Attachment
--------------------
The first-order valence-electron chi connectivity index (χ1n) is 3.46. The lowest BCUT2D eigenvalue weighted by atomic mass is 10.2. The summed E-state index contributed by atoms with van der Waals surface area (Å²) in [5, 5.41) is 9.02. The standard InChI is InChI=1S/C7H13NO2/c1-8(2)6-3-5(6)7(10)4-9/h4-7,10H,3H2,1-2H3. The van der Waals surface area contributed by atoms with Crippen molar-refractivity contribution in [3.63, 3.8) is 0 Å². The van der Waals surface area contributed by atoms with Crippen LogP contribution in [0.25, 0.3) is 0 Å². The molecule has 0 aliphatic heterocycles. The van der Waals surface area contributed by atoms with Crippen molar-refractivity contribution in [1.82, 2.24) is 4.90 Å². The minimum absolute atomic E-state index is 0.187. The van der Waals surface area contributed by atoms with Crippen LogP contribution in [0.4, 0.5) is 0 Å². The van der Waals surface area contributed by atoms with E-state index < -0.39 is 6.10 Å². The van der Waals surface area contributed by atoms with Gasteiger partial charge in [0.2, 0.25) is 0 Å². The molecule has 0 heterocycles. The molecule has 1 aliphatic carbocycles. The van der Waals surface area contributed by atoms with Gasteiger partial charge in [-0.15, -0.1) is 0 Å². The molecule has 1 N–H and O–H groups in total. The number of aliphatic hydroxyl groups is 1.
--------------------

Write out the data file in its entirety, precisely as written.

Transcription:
The first-order valence-electron chi connectivity index (χ1n) is 3.46. The lowest BCUT2D eigenvalue weighted by atomic mass is 10.2. The summed E-state index contributed by atoms with van der Waals surface area (Å²) in [5, 5.41) is 9.02. The standard InChI is InChI=1S/C7H13NO2/c1-8(2)6-3-5(6)7(10)4-9/h4-7,10H,3H2,1-2H3. The van der Waals surface area contributed by atoms with Crippen molar-refractivity contribution in [3.63, 3.8) is 0 Å². The van der Waals surface area contributed by atoms with Crippen LogP contribution in [0.25, 0.3) is 0 Å². The molecule has 0 aliphatic heterocycles. The van der Waals surface area contributed by atoms with Crippen molar-refractivity contribution in [1.82, 2.24) is 4.90 Å². The minimum absolute atomic E-state index is 0.187. The van der Waals surface area contributed by atoms with Crippen LogP contribution in [0.4, 0.5) is 0 Å². The van der Waals surface area contributed by atoms with E-state index < -0.39 is 6.10 Å². The van der Waals surface area contributed by atoms with Gasteiger partial charge in [0.2, 0.25) is 0 Å². The molecule has 0 heterocycles. The molecule has 1 aliphatic carbocycles. The van der Waals surface area contributed by atoms with Gasteiger partial charge in [-0.15, -0.1) is 0 Å². The molecule has 1 N–H and O–H groups in total. The number of aliphatic hydroxyl groups is 1.